The design came from Studio Ante Murales, based in Zagreb
Everything in this small Croatian town has to do with stone, and perhaps the building blocks think up the stories at night that the residents tell each other during the day. Imotski is the name of the town with just under 10,000 inhabitants, surrounded by mountains and situated in a karst landscape where some streams suddenly disappear into the ground or parts of the earth suddenly collapse. This is what the team from Studio Ante Murales, namely founder Ante Nikša Bilić and architect Anamarija Šimunović, told us. The team members have added a new extension to the old hotel and, in some way, their work is deeply connected to poetry, too.
The work was awarded one of the Tripun-Bokanić prizes for 2023.
It is remarkable how the architects have fitted the new building into the long row of houses in the place of a garden and yet have given it the unmistakable character of the new or added. The numerous details in which the above-mentioned stories can be read are remarkable.
Of course, only a façade cladding with local limestone was an option. After all, the entire old town, from the street paving to the top floors, is built from it. The façade slabs here are eight cm thick and their surface is bushhammered, just like the neighboring buildings, so that they may develop a patina. “The linguistic of these stones is poetic,“ Ante Nikša Bilić expresses it with an artistic tone.
So much for the correspondence between old and new. However, the design of the façades is clearly different, based on the windows: in the old building, which was last a residential building and has now been restored, the reveals are traditional; the new building, on the other hand, has striking slopes above or below the openings.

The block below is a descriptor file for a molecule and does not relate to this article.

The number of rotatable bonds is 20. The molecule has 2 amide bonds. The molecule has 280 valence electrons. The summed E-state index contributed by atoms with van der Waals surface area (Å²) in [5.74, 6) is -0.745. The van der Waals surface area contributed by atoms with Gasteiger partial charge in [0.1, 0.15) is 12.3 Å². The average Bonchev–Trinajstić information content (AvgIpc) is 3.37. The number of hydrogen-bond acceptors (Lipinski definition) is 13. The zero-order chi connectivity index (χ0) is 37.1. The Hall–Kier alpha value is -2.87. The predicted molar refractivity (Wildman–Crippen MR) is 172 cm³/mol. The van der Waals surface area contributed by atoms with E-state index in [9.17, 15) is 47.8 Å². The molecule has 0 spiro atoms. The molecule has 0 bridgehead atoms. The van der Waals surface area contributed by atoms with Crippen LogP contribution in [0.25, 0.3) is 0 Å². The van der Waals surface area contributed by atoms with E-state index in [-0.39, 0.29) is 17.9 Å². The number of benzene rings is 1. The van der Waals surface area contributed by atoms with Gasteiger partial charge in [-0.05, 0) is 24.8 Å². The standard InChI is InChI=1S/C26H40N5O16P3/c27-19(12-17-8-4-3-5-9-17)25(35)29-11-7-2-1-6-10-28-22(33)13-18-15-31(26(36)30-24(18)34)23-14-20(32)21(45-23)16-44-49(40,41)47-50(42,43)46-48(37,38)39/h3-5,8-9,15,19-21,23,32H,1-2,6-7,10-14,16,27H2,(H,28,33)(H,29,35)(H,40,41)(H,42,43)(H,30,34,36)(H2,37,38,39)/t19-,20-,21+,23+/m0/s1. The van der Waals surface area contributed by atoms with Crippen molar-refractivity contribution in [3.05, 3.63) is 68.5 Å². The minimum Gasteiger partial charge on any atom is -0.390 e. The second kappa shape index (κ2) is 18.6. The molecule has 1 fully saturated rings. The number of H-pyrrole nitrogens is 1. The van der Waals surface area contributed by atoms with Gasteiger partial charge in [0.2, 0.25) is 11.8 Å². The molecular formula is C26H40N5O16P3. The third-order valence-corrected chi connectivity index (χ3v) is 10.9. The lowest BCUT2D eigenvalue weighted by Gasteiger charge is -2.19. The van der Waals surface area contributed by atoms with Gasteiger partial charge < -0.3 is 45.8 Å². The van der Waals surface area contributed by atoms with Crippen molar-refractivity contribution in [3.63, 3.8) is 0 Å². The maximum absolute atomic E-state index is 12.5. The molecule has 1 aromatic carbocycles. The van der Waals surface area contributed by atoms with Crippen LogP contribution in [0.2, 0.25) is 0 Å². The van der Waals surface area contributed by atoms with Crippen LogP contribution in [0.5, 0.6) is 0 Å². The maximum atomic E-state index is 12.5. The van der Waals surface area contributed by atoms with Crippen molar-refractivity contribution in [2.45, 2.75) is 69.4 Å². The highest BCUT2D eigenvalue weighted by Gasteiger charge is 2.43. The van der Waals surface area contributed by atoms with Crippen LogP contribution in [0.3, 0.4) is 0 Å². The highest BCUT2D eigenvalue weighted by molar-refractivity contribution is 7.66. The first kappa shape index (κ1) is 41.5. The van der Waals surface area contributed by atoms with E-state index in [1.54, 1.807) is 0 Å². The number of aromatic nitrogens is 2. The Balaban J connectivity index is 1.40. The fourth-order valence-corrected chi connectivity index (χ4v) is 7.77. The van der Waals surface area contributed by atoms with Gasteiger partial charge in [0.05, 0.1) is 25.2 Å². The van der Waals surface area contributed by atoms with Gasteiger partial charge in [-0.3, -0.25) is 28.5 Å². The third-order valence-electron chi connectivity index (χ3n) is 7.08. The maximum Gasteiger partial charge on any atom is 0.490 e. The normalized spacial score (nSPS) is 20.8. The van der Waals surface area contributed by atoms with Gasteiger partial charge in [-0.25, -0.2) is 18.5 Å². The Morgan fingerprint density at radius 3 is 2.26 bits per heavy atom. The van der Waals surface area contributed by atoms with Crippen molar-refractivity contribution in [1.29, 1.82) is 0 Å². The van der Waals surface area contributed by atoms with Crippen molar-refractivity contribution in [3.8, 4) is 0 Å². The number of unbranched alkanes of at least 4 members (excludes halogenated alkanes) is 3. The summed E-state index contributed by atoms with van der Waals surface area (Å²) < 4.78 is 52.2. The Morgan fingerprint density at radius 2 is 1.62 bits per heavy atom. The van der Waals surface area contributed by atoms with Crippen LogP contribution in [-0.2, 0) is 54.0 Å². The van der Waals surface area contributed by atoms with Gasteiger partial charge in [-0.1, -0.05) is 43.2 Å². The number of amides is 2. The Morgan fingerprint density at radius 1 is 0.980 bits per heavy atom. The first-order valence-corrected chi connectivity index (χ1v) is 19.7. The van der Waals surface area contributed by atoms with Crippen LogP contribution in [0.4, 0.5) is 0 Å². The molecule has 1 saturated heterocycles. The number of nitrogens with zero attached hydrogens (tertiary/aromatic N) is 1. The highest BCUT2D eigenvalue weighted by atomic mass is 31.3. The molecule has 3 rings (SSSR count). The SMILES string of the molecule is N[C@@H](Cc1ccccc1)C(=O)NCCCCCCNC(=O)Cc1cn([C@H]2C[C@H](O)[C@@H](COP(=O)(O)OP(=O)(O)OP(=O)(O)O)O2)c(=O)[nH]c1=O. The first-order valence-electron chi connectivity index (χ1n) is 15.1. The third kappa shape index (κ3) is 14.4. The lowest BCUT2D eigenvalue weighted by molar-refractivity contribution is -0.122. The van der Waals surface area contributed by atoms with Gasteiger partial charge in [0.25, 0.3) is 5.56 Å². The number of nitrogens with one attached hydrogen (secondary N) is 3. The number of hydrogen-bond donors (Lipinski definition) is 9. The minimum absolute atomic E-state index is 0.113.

The way the shadows move depending on the position of the sun gives the façade great dynamism.
Despite all the independence of the design, the link to the old building remains through the material.
The windows on the first floor are designed differently in the two buildings. There are seven of them, which Ante Nikša Bilić associates with the poet Petar Gudelj, who described Imotski as a city with seven gates. “Through the seven gates comes and passes all things: the Sun and the Moon, flocks of migrating birds and stars, winds and clouds, wolves and vipers, lightning and fairies, surface, and underground waters. People come and go,“ she quotes his writings.
The hotel rooms do not have balconies facing the street, even if the old building does have one in front of a window. Of course, there is a story about this, namely that of a child who could not walk and could at least get some air from the balcony and thus participate in city life from above.
The horizontal top edge of the building, slightly higher than the old building, contrasts with the pointed roofs around it.
The hotel is located on the town’s main street and connects two sights: the market square on one side and the Blue Lake, so named because of its striking color, on the other. It is a sinkhole, a karst cave that has collapsed and filled with water. Not far away is the Red Lake, about 500 m deep and formed in the same way. It takes its name from the rock of the vertical cliffs surrounding it.
Finally, the town has a soccer stadium worth seeing, albeit a small one, but built into such a funnel below the old fortress.
Companies involved: NEIR, Znaor
Photos: Srðan Tutić
(11.12.2023, USA: 12.22.2023)